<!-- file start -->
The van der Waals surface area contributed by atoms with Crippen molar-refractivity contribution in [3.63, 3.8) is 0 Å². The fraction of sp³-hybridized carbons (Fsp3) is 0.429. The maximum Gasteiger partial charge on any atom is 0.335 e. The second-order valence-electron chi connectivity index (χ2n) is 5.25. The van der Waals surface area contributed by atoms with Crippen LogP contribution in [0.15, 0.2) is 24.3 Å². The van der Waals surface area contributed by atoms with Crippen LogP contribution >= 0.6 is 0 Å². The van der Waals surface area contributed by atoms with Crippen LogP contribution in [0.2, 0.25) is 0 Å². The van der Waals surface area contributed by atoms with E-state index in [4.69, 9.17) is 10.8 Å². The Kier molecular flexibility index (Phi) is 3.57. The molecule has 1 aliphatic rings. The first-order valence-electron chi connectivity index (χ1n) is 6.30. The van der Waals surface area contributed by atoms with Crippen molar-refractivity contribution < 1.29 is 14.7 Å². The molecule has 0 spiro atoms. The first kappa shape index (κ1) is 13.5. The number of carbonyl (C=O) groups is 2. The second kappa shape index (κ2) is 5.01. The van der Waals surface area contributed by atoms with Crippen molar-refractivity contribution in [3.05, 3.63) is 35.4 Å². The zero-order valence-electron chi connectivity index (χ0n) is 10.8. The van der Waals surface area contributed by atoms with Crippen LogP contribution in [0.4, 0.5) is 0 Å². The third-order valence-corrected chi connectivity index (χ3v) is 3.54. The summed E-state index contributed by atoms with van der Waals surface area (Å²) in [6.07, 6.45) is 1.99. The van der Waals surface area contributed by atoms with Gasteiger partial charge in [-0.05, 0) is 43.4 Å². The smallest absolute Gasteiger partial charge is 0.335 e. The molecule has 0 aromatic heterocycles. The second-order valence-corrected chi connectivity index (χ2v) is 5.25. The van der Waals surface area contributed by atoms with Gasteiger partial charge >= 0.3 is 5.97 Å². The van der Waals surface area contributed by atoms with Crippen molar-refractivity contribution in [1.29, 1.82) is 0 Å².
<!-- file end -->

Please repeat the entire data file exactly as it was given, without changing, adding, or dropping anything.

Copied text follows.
The van der Waals surface area contributed by atoms with Crippen molar-refractivity contribution in [3.63, 3.8) is 0 Å². The fraction of sp³-hybridized carbons (Fsp3) is 0.429. The maximum Gasteiger partial charge on any atom is 0.335 e. The second-order valence-electron chi connectivity index (χ2n) is 5.25. The van der Waals surface area contributed by atoms with Crippen LogP contribution in [0.15, 0.2) is 24.3 Å². The van der Waals surface area contributed by atoms with Crippen LogP contribution >= 0.6 is 0 Å². The van der Waals surface area contributed by atoms with Crippen LogP contribution in [0.2, 0.25) is 0 Å². The van der Waals surface area contributed by atoms with E-state index in [4.69, 9.17) is 10.8 Å². The Kier molecular flexibility index (Phi) is 3.57. The molecule has 1 aliphatic rings. The first-order valence-electron chi connectivity index (χ1n) is 6.30. The van der Waals surface area contributed by atoms with Crippen molar-refractivity contribution < 1.29 is 14.7 Å². The molecule has 0 spiro atoms. The first kappa shape index (κ1) is 13.5. The number of carbonyl (C=O) groups is 2. The second kappa shape index (κ2) is 5.01. The van der Waals surface area contributed by atoms with Crippen molar-refractivity contribution in [3.05, 3.63) is 35.4 Å². The zero-order valence-electron chi connectivity index (χ0n) is 10.8. The van der Waals surface area contributed by atoms with Crippen LogP contribution in [0.4, 0.5) is 0 Å². The third-order valence-corrected chi connectivity index (χ3v) is 3.54. The summed E-state index contributed by atoms with van der Waals surface area (Å²) in [6.07, 6.45) is 1.99. The van der Waals surface area contributed by atoms with Gasteiger partial charge in [-0.05, 0) is 43.4 Å². The smallest absolute Gasteiger partial charge is 0.335 e. The molecule has 0 aromatic heterocycles. The second-order valence-corrected chi connectivity index (χ2v) is 5.25. The van der Waals surface area contributed by atoms with Gasteiger partial charge >= 0.3 is 5.97 Å². The van der Waals surface area contributed by atoms with Crippen molar-refractivity contribution in [1.29, 1.82) is 0 Å².